TV Review: Black Mirror

Black Mirror is a British anthology series currently streaming on Netflix. Now in its fourth season, the show examines the unanticipated consequences of near future technologies. Inspired by The Twilight Zone, Black Mirror utilizes components of science fiction, psychological thrillers, and satire to highlight “the way we live now—and the way we might be living in ten minutes’ time if we’re clumsy,” according to the show’s creator, Charlie Brooker.

Past episodes have tackled issues and uses of technology such as punishment, to cope with loss, to revisit memories, and as an alternative to death. Black Mirror is especially notorious for its dark twists, as promising technological advances expose sinister aspects of human nature.

But Black Mirror’s fourth season, released days before the New Year on December 29, offers audiences a greater sense of justice and emotional satisfaction than previous seasons. Although much weaker than its predecessors, season four continues to depict a dystopian future where advances in technology test humanity’s commitment to morality.

Here’s a superficial recap of each episode, so as to not give much away:

In “USS Callister,” the chief technical officer of an online virtual reality (VR) game inspired by Star Trek replicates coworkers in his personal version of the game where he is the captain; in “Arkangel,” after nearly losing her daughter, a mother signs up for a new technology that allows her to monitor her child; in “Crocodile,” a woman with a questionable past meets an insurance agent investigating an accident with a special device; in “Hang the DJ,” a new dating app controls every aspect of personal relationships to help consumers find the one; in “Metalhead,” a woman attempts to survive in a world with robotic guard dogs; and in “Black Museum,” a woman enters a museum in the United States with Black Mirror technology on display.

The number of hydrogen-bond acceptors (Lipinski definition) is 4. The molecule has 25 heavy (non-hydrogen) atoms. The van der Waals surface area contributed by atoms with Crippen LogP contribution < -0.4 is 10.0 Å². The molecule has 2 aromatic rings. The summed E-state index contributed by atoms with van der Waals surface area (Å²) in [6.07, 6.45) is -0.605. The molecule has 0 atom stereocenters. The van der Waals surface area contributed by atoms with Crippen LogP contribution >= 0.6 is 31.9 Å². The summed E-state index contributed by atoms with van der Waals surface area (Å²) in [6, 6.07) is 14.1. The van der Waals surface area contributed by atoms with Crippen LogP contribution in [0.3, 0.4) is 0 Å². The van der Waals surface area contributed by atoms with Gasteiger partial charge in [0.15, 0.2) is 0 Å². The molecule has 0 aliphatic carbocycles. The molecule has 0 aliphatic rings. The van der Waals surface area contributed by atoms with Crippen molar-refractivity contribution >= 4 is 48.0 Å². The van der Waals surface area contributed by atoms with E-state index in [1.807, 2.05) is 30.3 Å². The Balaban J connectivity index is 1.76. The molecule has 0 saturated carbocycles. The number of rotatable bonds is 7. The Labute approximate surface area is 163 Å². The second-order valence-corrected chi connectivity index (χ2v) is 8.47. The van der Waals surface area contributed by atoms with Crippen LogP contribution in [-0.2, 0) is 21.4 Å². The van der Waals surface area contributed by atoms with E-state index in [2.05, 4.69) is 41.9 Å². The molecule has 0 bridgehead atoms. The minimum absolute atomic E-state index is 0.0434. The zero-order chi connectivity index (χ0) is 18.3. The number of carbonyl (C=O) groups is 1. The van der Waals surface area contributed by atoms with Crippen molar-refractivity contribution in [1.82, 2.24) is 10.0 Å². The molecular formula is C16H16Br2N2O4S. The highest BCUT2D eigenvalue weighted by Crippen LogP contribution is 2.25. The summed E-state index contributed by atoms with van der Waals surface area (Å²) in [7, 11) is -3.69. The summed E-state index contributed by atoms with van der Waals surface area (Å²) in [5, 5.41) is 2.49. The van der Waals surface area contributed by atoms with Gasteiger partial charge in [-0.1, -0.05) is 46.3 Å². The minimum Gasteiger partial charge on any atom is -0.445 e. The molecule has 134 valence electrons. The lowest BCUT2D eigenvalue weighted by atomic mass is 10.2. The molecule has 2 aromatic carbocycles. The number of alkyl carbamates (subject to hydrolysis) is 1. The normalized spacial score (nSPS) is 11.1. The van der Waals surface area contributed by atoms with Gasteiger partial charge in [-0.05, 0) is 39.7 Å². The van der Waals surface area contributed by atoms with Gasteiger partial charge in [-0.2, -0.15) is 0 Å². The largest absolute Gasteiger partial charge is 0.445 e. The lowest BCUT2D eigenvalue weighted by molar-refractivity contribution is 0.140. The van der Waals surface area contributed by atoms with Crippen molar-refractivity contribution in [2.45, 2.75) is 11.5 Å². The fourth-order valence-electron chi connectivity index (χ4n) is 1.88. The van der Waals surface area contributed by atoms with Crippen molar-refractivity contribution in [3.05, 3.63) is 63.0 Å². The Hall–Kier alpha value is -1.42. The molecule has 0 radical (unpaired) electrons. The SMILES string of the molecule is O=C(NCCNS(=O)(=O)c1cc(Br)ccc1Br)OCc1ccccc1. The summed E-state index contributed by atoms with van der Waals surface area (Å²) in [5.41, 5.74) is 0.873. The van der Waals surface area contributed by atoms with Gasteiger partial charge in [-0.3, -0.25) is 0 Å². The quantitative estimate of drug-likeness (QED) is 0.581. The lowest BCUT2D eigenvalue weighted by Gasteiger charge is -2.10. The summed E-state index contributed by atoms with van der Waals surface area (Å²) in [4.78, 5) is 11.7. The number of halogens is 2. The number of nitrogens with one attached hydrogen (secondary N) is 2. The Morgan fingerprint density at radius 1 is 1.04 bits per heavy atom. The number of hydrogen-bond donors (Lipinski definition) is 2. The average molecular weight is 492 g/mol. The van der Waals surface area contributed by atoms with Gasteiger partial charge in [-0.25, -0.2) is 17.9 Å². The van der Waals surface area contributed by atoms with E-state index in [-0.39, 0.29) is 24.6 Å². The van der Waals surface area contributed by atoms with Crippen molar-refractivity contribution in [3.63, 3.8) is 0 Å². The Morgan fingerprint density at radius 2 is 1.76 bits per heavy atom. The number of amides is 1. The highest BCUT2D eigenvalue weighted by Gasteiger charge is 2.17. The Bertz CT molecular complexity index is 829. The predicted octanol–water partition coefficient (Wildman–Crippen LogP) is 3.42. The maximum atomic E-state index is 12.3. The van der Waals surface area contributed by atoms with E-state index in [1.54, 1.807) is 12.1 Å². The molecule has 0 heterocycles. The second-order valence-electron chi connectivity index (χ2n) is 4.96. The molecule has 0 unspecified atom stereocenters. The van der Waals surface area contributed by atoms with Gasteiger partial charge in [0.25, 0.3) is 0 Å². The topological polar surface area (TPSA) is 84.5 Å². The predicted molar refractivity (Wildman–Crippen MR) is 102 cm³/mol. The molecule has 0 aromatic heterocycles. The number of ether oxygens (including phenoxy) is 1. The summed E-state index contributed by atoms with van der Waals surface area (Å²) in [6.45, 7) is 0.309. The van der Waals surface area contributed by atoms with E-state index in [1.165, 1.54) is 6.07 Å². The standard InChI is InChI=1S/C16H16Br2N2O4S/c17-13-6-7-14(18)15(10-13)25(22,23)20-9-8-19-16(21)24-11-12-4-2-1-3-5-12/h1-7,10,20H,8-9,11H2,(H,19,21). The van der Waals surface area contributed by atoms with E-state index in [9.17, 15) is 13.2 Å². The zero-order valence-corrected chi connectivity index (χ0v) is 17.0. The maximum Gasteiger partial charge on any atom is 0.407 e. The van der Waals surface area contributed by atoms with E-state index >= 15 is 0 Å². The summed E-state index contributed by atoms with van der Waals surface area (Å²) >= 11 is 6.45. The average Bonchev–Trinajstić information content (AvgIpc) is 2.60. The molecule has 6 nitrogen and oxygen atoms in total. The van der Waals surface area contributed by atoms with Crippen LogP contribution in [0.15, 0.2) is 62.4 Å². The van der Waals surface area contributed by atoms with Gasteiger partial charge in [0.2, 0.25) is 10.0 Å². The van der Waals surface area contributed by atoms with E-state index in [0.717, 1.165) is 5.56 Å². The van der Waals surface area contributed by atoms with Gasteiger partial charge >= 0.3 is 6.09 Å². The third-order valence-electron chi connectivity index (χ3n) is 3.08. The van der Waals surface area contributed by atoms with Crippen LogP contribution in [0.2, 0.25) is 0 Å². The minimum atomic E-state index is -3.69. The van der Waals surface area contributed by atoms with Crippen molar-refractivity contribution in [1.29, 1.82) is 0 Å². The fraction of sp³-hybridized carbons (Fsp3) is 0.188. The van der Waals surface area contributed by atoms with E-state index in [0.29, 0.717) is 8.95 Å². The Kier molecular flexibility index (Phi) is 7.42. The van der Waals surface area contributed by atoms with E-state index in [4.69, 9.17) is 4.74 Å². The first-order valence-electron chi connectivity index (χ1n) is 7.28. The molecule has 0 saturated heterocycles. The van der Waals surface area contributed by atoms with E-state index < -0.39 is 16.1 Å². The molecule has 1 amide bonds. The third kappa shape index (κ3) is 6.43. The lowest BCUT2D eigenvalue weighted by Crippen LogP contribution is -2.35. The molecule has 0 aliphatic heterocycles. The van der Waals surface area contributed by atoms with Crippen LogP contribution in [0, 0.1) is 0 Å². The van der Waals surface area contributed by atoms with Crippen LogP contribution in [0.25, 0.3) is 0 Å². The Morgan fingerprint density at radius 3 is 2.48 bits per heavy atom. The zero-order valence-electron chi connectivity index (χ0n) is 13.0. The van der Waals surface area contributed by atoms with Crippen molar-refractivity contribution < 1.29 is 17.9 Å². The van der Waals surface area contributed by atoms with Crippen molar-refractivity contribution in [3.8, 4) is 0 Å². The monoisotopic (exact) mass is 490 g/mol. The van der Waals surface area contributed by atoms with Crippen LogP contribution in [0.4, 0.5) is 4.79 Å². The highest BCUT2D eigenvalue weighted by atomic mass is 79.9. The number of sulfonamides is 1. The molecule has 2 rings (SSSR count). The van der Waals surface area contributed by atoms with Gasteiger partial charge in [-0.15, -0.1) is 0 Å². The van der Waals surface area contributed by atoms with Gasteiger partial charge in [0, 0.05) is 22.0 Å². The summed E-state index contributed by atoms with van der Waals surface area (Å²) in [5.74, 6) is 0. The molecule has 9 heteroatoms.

The ability to “upload” all or parts of the human brain weaves within each narrative this season. While Black Mirror certainly has an overarching tone, this is the first time creators recycle one specific theme throughout an entire season. Five of the six episodes explore different technologies that invade, capture, or extend the human mind, and the personal and societal ramifications of doing so. For example, “Black Museum” scratches the surface of race and criminal justice within this theme, but it never quite completes the thought (a detailed analysis of this episode, with spoilers, by Hari Ziyad can be read here).

Black Mirror is at its best when it presents thought experiments that explore what makes us human, particularly when our unbridled embrace of technology collides with our flaws. But season four repeats old tricks and favors simplistic narratives and optimism over coherency. Brooker’s talent of suspending the audience’s disbelief is severely lacking, highlighting gaping holes in its technological exploration and vision—ultimately making season four feel inauthentic.

But that isn’t cause to give up on Black Mirror just yet. The finest episodes are unique, daring, and raise vital concerns. The first three seasons initiated a dialogue sorely needed, and one that isn’t completely lost in season four. There’s no doubt that technology has improved our lives, and if we stay on our current trajectory, we’ll likely continue to develop technologies that positively affect humanity. But are we at a crossroads? Will we progress, obtain unlimited knowledge, peace, justice, and prosperity? Or are we working our way toward an impending dystopia? According to Black Mirror, if we don’t ask these questions now, the answers may be bleak. As humanists, free of constraints from religious indoctrination and motivated by the greater good, it is our responsibility to address these questions and more. Technology will not save us so long as we ignore social, economic, environmental, and political injustice.